“We found a property in Port Richmond,” he said. “It was $22,000 — this was back in 2011 or 12. We put our money together and went to purchase the property. Her dad, who was a contractor and roofer, went with us to see the property as well. He was a key part in helping us with certain things. We got a loan from the bank and used his company to fix up the house.” 

Whiting wanted to continue building his portfolio and his legacy and began doing that by forging relationships.

“We got a short sale — we were lucking up,” he said. “Things were just aligning, because we were creating relationships with realtors. This one realtor in particular would give me the lockbox number. I would go see five houses a day. That was our day — me just being locked in. We (his girlfriend and partner) sold the first house. We got it for $20,000 and sold it for $60,000. Then we bought a house for $35,000 — that’s when we started putting tenants in there that needed care. We then purchased another home, and now we have people in both of these homes, and she and I are taking care of them.”

Whiting’s desire to help those in need led him to provide care and housing specifically for veterans and people with disabilities.

“That was day one taking people in,” he said. “For me working at the hospital, I looked at it, like,  if I can take care of these people on the unit, what is the difference in me taking care of people at my house? I can take everything that I’m learning here, and that I’ve also learned from my grandparents, mesh it together with my people skills I’ve learned over time, and put that energy towards something that we’re doing.”

Whiting remained dedicated to his mission to fill the need. He expanded his efforts to help by creating Holland Transportation, a medical transportation service.

“The transportation situation came about because I would have people that lived in our homes that had something called LogistiCare,” he said. “They would go back and forth to their doctors’ visits. At times I would get a call saying, ‘They didn’t pick me up yet’ or ‘They’re having me sit here well over time to make my appointment.’ I said, ‘Let’s get rid of LogistiCare. We can take care of everything in-house. That’s how we started, because we watched another company fumble with our people and we didn’t want that. We took pride in our people and said you don’t have to be treated like that.”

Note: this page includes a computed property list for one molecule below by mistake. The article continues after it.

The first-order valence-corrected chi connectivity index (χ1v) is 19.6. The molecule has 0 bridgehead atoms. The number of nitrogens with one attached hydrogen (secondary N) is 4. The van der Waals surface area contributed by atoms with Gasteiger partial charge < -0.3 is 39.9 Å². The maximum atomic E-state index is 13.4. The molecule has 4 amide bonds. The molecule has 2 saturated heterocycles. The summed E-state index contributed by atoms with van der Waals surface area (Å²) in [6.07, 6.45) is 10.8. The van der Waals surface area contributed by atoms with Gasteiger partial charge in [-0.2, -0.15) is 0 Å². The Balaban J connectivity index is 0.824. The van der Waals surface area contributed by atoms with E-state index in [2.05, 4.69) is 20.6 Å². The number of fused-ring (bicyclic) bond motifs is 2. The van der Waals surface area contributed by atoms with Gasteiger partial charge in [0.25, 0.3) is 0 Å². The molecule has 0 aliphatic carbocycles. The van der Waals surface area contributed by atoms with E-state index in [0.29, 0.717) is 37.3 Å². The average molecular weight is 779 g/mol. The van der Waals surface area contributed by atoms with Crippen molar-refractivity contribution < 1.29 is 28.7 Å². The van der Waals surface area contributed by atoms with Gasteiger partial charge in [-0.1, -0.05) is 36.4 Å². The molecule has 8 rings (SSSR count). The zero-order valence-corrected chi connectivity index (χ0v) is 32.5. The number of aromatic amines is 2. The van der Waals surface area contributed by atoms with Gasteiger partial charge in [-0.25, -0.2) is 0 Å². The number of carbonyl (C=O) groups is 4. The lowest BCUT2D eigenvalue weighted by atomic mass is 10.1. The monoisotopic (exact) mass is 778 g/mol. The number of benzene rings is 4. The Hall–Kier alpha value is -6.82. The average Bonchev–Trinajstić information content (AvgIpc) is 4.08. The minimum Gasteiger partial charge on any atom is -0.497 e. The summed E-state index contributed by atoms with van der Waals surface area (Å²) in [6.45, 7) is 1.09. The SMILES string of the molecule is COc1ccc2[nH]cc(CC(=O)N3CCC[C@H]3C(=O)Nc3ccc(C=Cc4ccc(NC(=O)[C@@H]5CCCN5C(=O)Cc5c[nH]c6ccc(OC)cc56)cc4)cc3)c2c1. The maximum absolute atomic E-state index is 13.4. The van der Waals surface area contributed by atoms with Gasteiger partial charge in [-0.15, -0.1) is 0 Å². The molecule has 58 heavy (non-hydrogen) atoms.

Whiting efforts to give back to his community also include utilizing his resources to help youth in need. 

“The give back I want to do is more or less an experience. Last year, we took five kids and did a wishlist,” he said. “We took this wishlist from a source where we knew for a fact these kids were in need. I dressed up as Santa Claus and took them everything they wanted on the list from our company.  My wife and I dressed up the transportation van, decorated it with lights, and took it to them. This year, I want to take kids to a Sixers game and rent out a club box and give them the full experience.” 

Whiting faced many challenges on his journey to success, but remains grateful for the growth he experienced as a direct result. He shares the biggest lessons he’s learned thus far.

“Everything has to make sense; one thing has to help the other and you can’t do things for money,” he said.

Shermill Whiting continues to inspire, letting his heart pave the way in his efforts to help within real estate and beyond. To keep up with his journey, you can follow him on Facebook and IG at Shermill Whiting and @mr_hollandinc respectively. Also, be sure to follow his company pages on IG @HollandHomeCare and @Hollandtransportation.